Honda Type R 2012 Picture 1

Back to the Future

Car Pictures & Wallpapers:

Honda Type R 2012

How do you say goodbye to one of the most iconic hot hatches of all time? Pieter Kotze stepped on the loud pedal and gave the Civic Type R a proper farewell.

Car Spec & Details:

  • Model: Type R
  • Year: 2012
  • Other info:

    A heady 5500rpm is a number deemed too high for most cars. That’s when the engine starts screaming for help and tells you that you should’ve changed gears about 2000rpm ago. But not in the Civic Type R. No, this is where the Type R turns from a meek and mild hot hatch to a screaming bullet. There is no turbo charger, no super charger or battery powered electric motor to assist the two litre engine. This is Honda’s engineers at their best. The extra kick at 5500rpm is significant, and there is just no stopping the revs running towards the 8000rpm redline. Yes, eight thousand revolutions per minute. These mind-boggling numbers can be compared to those of the current BMW M3 and modern Ferrari’s.

    198bhp and 193Nm doesn’t seem like much, and isn’t up there with the likes of the Golf GTi and Focus ST, but it’s enough to make the Type R a fun car to drive and throw it past the 62mph mark in 6.6 seconds. So what is this spaceship-looking hatch like to live with? Well, not easy really. You see the Type R is a purpose-built car made for those who like their movie titles to include the words ‘fast’ and ‘furious’. This means that the rock-hard suspension will leave your dentures wobbling about in the footwell after only a few minutes of tootling around. This is not a car you want to drive around town every day. The 18-inch tyres will make you feel cracks in the road you never thought existed. Every little bump and dip will attempt to turn your kidneys into a shaken-not-stirred cocktail. But point its nose in the direction of a smooth meandering road and it will reward you with railroad-like grip. Racers will be glad to know that the Type R is fitted with a Limited Slip Differential (LSD), which limits slip of the inside wheel, while sending power to the outside wheel which has more grip. This is especially helpful when powering out of a corner and will ensure that the Civic maintains its line. The electric power steering is dead accurate and feedback is so intuitive that you don’t have to think which way the wheels are pointing or how much grip there is, you just sense it.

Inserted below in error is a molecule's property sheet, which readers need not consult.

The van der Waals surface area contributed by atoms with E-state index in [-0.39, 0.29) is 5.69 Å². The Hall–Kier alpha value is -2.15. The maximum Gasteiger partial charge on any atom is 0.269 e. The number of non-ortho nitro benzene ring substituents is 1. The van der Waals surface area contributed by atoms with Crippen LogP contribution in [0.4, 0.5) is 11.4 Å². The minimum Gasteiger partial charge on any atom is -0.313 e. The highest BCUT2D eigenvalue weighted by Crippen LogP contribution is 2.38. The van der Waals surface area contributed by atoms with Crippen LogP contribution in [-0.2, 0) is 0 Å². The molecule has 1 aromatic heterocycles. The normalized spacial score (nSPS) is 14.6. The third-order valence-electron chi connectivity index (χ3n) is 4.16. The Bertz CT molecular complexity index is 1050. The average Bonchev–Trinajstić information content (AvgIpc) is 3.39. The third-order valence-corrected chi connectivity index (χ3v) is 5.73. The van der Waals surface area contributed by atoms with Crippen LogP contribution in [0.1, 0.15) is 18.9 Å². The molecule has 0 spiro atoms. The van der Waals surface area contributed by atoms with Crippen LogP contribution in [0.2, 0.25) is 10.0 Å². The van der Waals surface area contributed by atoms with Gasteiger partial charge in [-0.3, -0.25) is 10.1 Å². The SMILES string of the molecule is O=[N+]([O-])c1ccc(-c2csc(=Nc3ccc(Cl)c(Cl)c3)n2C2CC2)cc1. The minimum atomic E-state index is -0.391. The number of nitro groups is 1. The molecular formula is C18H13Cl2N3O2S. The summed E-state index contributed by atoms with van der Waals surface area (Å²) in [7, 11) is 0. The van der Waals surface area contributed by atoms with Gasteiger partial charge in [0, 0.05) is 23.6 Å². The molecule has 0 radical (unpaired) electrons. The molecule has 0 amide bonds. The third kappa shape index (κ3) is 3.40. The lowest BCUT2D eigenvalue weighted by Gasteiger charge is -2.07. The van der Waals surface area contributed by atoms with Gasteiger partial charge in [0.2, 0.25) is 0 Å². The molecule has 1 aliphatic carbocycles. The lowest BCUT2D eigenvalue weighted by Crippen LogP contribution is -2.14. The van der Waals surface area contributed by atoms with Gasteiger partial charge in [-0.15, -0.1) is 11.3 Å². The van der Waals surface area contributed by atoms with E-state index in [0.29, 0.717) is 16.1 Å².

As there is almost no give in the suspension, the Type R probably rolls by only one degree when you’re pushing the G-force limit. If you act like an orangutan there will be slight understeer, and you can even get the back out a bit if you lift off the gas through tighter corners. The gear change action is one of the slickest actions around and with the heavy clutch and flywheel combination it feels like a real racer. You have to keep the revs high to prevent stalling while parking, so expect people to point and stare while you muscle your way into a tight parking spot. Talking about parking – you can forget about any view through the rearview mirror. The bespoke rear spoiler, large enough to embarrass the best efforts of F1 engineers, will make small airplanes disappear in your rear view, but does increase grip and stability at high speed. Another clever piece of design is the specially designed wing mirrors and wiper blades which were shaped to improve aerodynamic efficiency as well as wind noise. When you do wind up the screaming V-TEC engine there is little else in to speak of in terms of road and wind noise. You will definitely not hear anything else, except for the screaming of your passengers, when you get that V-TEC signing the 8000rpm opera.

    The moment you strap yourself into the Type R’s bucket seats you feel like commanding Scottie to turn all the knobs to warp speed. From the dual zone dashboard with its in-your-face rev counter, aluminium pedals and aluminium gearknob, everything just adds to the experience. There’s even a bright red starter button to get the action started. Only trouble is that you first have to turn a key, and then hit the starter button. And when you want to switch it off you have to turn the key again. It’s all a bit confusing. Why can’t you just have an on/off button? As with most other Honda’s the plastics don’t have a premium feel, but the Type R is well put together and feels like it will last a lifetime. The Alcantara front sport seats are quite special, receiving the red stitching and Type R logo treatment. These seats have more grip than an Olympic wrestler, and can adjust for height, but even at its lowest setting you still feel like a coach driver, instead of a race driver with his bum only a few centimeters off the ground. There are rear seats and 415litre of luggage space in the back, but I doubt that it will be used much.

    So it might look like Luke Skywalker’s weekend toy, and might not be the fastest hot hatch around, but the Type R has many other qualities which some of its competitors lack. It has proper presence on the road, the driving experience is intense, the handling and steering is racecar-like, and above all it has character. And if you’re a hardcore petrolhead this is exactly what you’re looking for in a hot hatch. Good bye Type R. Here’s to the next one…

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